Claiming Home Office Expenses in your 2024 Tax Return 

Claiming Home Office Expenses in your 2024 Tax Return 

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Changes from 2023 to Home Office Expenses

gray leather office rolling armchair beside white wooden computer desk

Last year, the ATO announced significant changes to how you claim home office expenses on your 2024 tax return. At Jett Accounting Solutions, we’re here to ensure you get it right.

While some of these changes to work-from-home claims might seem complicated, Jett Accounting Solutions will automatically calculate which deduction method gives you the biggest refund, so you don’t have to worry about figuring it out yourself.

However, you may need to adjust your record-keeping habits, as the requirements are becoming more stringent.

Read on for a comprehensive overview of the changes to home office expense rules, including record-keeping requirements.


Important Changes to Home Office Tax Deductions

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  • The rate per hour you can claim has increased from 52 cents to 67 cents for each hour you work from home.
  • You no longer need a designated working area or home office.

While these changes seem beneficial, there are some downsides. The fixed rate of 67 cents per hour now includes or “absorbs” some tax deductions that you used to claim separately, which could result in a smaller refund.

Fortunately, Jett Accounting Solutions helps maximise your claim.


Items Included in the 67 Cents per Hour Rate


If you claim the 67 cents per hour, you cannot claim these items individually:

  • Internet expenses
  • Home and mobile phone expenses
  • Electricity and gas used for heating, cooling, and lighting
  • Stationery and computer consumables (printer ink, paper, etc.)


Additional Deductions You Can Claim

brown and white wooden desk with chair and laptop

While most common separate deductions are off the table, there are a few extra deductions you can still claim in addition to the 67 cents per hour rate:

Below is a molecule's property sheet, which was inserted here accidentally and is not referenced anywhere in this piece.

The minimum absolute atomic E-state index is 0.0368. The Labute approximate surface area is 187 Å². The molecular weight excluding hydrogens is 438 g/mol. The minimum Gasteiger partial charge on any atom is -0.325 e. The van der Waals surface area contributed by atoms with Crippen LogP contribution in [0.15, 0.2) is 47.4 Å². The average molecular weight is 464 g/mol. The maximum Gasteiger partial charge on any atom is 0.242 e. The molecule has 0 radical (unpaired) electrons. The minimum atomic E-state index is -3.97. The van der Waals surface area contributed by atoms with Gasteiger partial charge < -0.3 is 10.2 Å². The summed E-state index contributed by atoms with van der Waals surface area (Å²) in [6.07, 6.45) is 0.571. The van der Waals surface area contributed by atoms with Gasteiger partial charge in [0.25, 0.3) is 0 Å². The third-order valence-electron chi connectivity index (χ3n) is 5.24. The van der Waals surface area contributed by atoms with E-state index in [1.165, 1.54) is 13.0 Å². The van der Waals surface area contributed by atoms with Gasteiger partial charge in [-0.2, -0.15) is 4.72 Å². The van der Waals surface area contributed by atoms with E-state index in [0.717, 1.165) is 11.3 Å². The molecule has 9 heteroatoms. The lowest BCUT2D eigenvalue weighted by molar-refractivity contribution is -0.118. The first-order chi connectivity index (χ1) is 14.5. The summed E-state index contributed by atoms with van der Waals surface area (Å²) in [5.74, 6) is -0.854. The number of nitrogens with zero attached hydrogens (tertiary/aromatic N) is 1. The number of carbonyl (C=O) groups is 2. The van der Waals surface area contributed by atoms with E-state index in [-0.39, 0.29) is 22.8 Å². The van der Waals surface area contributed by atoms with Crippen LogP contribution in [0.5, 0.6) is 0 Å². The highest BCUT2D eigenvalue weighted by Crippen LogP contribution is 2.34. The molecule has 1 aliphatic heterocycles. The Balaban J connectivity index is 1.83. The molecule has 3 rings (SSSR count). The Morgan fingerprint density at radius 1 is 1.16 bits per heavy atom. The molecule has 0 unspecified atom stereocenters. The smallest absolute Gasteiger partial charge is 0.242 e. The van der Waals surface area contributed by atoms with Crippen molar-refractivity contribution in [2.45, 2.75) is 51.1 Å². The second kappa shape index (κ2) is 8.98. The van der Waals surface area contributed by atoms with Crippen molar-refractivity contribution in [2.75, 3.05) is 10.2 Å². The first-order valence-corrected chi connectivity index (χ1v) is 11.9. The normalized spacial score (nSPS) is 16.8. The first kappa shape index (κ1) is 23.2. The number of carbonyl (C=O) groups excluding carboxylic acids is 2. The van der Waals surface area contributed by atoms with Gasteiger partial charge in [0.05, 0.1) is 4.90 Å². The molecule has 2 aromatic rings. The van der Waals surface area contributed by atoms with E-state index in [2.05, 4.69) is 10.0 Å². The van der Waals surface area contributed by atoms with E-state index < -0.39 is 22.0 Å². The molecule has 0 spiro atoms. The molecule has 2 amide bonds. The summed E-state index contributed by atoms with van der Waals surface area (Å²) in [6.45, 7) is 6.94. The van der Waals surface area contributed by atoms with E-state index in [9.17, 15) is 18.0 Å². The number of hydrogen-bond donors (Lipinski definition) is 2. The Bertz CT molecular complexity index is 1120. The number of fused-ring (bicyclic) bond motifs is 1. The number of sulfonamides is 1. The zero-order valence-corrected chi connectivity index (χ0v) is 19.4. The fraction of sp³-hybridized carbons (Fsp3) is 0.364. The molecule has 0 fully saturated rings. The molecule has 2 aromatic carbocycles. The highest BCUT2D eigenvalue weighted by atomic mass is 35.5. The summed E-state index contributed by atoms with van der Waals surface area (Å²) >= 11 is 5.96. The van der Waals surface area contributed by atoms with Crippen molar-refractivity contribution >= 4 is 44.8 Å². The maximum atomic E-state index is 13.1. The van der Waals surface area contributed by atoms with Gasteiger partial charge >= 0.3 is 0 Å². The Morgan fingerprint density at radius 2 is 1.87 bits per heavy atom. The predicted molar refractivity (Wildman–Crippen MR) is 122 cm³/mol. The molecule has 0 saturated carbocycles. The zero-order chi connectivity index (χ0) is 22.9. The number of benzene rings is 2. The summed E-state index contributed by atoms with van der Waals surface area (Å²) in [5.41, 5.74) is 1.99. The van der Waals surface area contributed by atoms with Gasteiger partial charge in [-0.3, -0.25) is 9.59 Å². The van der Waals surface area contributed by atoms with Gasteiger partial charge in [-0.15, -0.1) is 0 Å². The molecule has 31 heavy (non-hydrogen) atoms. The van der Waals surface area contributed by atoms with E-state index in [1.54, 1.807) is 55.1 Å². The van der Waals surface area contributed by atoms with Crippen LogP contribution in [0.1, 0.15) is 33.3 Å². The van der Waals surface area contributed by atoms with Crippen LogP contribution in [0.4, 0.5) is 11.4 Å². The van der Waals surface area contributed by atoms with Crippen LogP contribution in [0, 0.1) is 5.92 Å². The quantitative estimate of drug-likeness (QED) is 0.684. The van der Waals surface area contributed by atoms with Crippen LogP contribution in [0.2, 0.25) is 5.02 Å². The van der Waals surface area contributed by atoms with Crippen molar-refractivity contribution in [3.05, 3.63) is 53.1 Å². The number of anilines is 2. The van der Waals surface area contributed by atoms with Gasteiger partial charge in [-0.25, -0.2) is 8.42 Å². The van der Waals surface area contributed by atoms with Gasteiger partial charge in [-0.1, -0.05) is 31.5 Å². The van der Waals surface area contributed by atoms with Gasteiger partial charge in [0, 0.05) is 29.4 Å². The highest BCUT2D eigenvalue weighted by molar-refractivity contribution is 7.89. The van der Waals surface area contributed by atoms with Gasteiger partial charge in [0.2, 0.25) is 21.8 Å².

• Depreciation of assets costing more than $300, such as office furniture, computers, and mobile phones.
  • Expenses for work-related purchases up to $300, such as desk chairs and monitors.
  • The cost of cleaning your home office and repairing office furniture.


When Does the New Rate Start?


The changes to home office expenses apply to your 2023-24 tax return, which you will lodge from July 2024.


Impact on Your Tax Refund

a close up of a typewriter with a tax return sign on it

It is quite likely that your refund may be smaller. Historically, claiming each of your work-from-home expenses separately has led to a larger deduction claim. With the ATO rolling most of those expenses into the one 67 cents rate, your home office expenses claim will likely be smaller in 2024.


An Alternative Method: The “Actual Cost Method”

pink sticky notes on white paper

The “Actual Cost Method” allows you to claim all your expenses individually instead of the 67 cents per hour rate. These include:

  • Electricity and gas
  • Home and mobile phone expenses
  • Internet expenses
  • Stationery and computer consumables
  • Cleaning your home office
  • Depreciation on office equipment costing more than $300 (e.g., computer desk)
  • Office equipment costing less than $300

To use this method, you must keep either:

  • A continuous 4-week diary that tracks your usual pattern of working from home, or
  • A full 12-month record of the total number of hours you worked from home during the year.

For each deduction claimed using the actual cost method, specify how much of the item’s use was for work purposes.


Record-Keeping for Your 2024 Tax Return

pile of printing papers

Keep a Record of Hours Worked from Home: You must keep a record of the actual hours worked from home. Estimates are not accepted. Record these hours regularly throughout the year using one of the following methods:

  • Timesheets
  • Rosters
  • Employer system logs or online business systems
  • Time-tracking apps
  • A regularly updated diary, calendar, logbook, spreadsheet, or similar document


Records for Home Office Running Expenses: Keep a record of home office running expenses paid that relate to your hours worked at home. Records should include:

  • Bills/invoices for power, gas, home phone, mobile, and internet expenses (monthly or quarterly)
  • Evidence of shared expenses if bills are not in your name (e.g., joint credit card statement or joint property lease agreement)
  • Receipts for occasional expenses such as stationery, paper, or printing ink for work-related purchases


Which Method Is Best for You?


The best method depends on your personal circumstances. For many, the actual cost method will lead to a larger deduction, but some may find the new 67 cents per hour works out better.

Don’t worry – the Jett Accounting Solutions tax return system has built-in intelligence. Based on the information you enter, it will automatically calculate which method provides the biggest deduction and apply that to your tax return.

The most important thing for you to remember is the strict new requirements for record-keeping, especially tracking the hours you work from home throughout the year in a calendar or diary.

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